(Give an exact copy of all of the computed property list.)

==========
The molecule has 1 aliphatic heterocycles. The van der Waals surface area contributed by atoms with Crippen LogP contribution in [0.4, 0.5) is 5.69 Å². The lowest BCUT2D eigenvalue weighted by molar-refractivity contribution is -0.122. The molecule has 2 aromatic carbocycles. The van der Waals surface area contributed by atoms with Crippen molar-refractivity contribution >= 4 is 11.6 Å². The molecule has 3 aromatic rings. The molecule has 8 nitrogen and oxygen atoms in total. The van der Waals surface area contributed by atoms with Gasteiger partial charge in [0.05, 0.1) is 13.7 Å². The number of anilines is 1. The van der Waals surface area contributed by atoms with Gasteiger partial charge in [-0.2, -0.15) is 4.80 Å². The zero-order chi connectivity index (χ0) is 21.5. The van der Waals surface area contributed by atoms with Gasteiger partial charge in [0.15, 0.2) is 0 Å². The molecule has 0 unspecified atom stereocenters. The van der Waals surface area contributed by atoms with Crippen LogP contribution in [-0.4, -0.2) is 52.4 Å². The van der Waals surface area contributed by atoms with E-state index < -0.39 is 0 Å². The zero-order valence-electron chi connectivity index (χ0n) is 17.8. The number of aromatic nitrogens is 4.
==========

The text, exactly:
The molecule has 1 aliphatic heterocycles. The van der Waals surface area contributed by atoms with Crippen LogP contribution in [0.4, 0.5) is 5.69 Å². The lowest BCUT2D eigenvalue weighted by molar-refractivity contribution is -0.122. The molecule has 2 aromatic carbocycles. The van der Waals surface area contributed by atoms with Crippen molar-refractivity contribution >= 4 is 11.6 Å². The molecule has 3 aromatic rings. The molecule has 8 nitrogen and oxygen atoms in total. The van der Waals surface area contributed by atoms with Gasteiger partial charge in [0.05, 0.1) is 13.7 Å². The number of anilines is 1. The van der Waals surface area contributed by atoms with Gasteiger partial charge in [-0.2, -0.15) is 4.80 Å². The zero-order chi connectivity index (χ0) is 21.5. The van der Waals surface area contributed by atoms with Gasteiger partial charge in [0.15, 0.2) is 0 Å². The molecule has 0 unspecified atom stereocenters. The van der Waals surface area contributed by atoms with Crippen LogP contribution in [-0.4, -0.2) is 52.4 Å². The van der Waals surface area contributed by atoms with E-state index < -0.39 is 0 Å². The zero-order valence-electron chi connectivity index (χ0n) is 17.8. The number of aromatic nitrogens is 4.